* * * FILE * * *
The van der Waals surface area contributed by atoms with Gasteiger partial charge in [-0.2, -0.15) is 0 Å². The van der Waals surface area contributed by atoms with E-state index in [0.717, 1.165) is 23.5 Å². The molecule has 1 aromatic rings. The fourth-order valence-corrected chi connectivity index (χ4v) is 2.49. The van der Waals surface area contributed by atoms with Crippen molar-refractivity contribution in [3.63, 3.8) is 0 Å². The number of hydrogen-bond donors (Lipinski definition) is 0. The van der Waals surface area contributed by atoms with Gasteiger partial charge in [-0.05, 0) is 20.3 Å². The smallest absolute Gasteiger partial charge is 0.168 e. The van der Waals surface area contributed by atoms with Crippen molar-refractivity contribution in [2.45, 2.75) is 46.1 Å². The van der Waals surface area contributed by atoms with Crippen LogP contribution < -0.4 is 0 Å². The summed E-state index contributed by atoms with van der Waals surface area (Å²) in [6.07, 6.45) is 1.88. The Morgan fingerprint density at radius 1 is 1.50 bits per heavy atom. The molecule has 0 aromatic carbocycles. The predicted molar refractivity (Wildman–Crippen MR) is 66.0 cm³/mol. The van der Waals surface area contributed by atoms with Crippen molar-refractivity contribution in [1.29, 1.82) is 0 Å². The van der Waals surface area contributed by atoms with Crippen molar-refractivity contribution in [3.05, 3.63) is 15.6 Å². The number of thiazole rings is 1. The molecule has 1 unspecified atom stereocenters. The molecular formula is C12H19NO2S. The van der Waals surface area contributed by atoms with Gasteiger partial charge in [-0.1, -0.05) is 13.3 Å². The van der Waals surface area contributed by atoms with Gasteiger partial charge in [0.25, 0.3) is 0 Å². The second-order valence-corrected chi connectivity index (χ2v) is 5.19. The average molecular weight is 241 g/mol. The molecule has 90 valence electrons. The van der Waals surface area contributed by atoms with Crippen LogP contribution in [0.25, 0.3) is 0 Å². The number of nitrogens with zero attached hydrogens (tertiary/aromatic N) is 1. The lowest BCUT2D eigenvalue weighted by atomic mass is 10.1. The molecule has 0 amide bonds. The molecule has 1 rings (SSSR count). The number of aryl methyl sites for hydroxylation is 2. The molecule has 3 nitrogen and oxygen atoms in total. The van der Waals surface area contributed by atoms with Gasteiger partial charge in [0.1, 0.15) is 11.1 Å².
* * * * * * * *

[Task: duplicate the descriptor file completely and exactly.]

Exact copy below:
The van der Waals surface area contributed by atoms with Gasteiger partial charge in [-0.2, -0.15) is 0 Å². The van der Waals surface area contributed by atoms with E-state index in [0.717, 1.165) is 23.5 Å². The molecule has 1 aromatic rings. The fourth-order valence-corrected chi connectivity index (χ4v) is 2.49. The van der Waals surface area contributed by atoms with Crippen molar-refractivity contribution in [3.63, 3.8) is 0 Å². The number of hydrogen-bond donors (Lipinski definition) is 0. The van der Waals surface area contributed by atoms with Gasteiger partial charge in [-0.05, 0) is 20.3 Å². The smallest absolute Gasteiger partial charge is 0.168 e. The van der Waals surface area contributed by atoms with Crippen molar-refractivity contribution in [2.45, 2.75) is 46.1 Å². The van der Waals surface area contributed by atoms with Crippen LogP contribution < -0.4 is 0 Å². The summed E-state index contributed by atoms with van der Waals surface area (Å²) in [6.07, 6.45) is 1.88. The Morgan fingerprint density at radius 1 is 1.50 bits per heavy atom. The molecule has 0 aromatic carbocycles. The predicted molar refractivity (Wildman–Crippen MR) is 66.0 cm³/mol. The van der Waals surface area contributed by atoms with Crippen molar-refractivity contribution in [1.29, 1.82) is 0 Å². The van der Waals surface area contributed by atoms with Crippen molar-refractivity contribution in [3.05, 3.63) is 15.6 Å². The number of thiazole rings is 1. The molecule has 1 unspecified atom stereocenters. The molecular formula is C12H19NO2S. The van der Waals surface area contributed by atoms with Gasteiger partial charge in [-0.1, -0.05) is 13.3 Å². The van der Waals surface area contributed by atoms with Gasteiger partial charge in [0.25, 0.3) is 0 Å². The second-order valence-corrected chi connectivity index (χ2v) is 5.19. The average molecular weight is 241 g/mol. The molecule has 90 valence electrons. The van der Waals surface area contributed by atoms with Crippen LogP contribution in [0.25, 0.3) is 0 Å². The number of nitrogens with zero attached hydrogens (tertiary/aromatic N) is 1. The lowest BCUT2D eigenvalue weighted by atomic mass is 10.1. The molecule has 0 amide bonds. The molecule has 1 rings (SSSR count). The number of aryl methyl sites for hydroxylation is 2. The molecule has 3 nitrogen and oxygen atoms in total. The van der Waals surface area contributed by atoms with Gasteiger partial charge in [0.1, 0.15) is 11.1 Å².